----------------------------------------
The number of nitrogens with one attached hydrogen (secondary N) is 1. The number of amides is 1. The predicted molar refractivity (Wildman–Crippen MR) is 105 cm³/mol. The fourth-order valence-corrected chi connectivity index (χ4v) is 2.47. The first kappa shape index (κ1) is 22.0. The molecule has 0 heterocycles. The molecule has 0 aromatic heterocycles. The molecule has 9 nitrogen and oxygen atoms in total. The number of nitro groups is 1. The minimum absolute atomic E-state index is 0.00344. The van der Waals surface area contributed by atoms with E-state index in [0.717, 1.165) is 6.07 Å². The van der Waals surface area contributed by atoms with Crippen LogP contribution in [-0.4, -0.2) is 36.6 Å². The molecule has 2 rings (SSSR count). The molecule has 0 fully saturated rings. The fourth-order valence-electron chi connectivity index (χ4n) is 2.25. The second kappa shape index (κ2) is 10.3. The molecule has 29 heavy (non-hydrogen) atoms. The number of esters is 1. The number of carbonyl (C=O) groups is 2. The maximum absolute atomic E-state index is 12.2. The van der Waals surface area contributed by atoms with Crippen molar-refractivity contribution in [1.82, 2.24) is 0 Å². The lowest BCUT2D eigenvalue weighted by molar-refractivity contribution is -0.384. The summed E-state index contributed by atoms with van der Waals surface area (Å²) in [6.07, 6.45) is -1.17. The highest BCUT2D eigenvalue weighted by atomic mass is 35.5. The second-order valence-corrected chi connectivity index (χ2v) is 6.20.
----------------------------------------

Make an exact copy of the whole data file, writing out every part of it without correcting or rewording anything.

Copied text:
The number of nitrogens with one attached hydrogen (secondary N) is 1. The number of amides is 1. The predicted molar refractivity (Wildman–Crippen MR) is 105 cm³/mol. The fourth-order valence-corrected chi connectivity index (χ4v) is 2.47. The first kappa shape index (κ1) is 22.0. The molecule has 0 heterocycles. The molecule has 0 aromatic heterocycles. The molecule has 9 nitrogen and oxygen atoms in total. The number of nitro groups is 1. The minimum absolute atomic E-state index is 0.00344. The van der Waals surface area contributed by atoms with E-state index in [0.717, 1.165) is 6.07 Å². The van der Waals surface area contributed by atoms with Crippen LogP contribution in [-0.4, -0.2) is 36.6 Å². The molecule has 2 rings (SSSR count). The molecule has 0 fully saturated rings. The fourth-order valence-electron chi connectivity index (χ4n) is 2.25. The second kappa shape index (κ2) is 10.3. The molecule has 29 heavy (non-hydrogen) atoms. The number of esters is 1. The number of carbonyl (C=O) groups is 2. The maximum absolute atomic E-state index is 12.2. The van der Waals surface area contributed by atoms with Crippen molar-refractivity contribution in [1.82, 2.24) is 0 Å². The lowest BCUT2D eigenvalue weighted by molar-refractivity contribution is -0.384. The summed E-state index contributed by atoms with van der Waals surface area (Å²) in [6.07, 6.45) is -1.17. The highest BCUT2D eigenvalue weighted by atomic mass is 35.5. The second-order valence-corrected chi connectivity index (χ2v) is 6.20.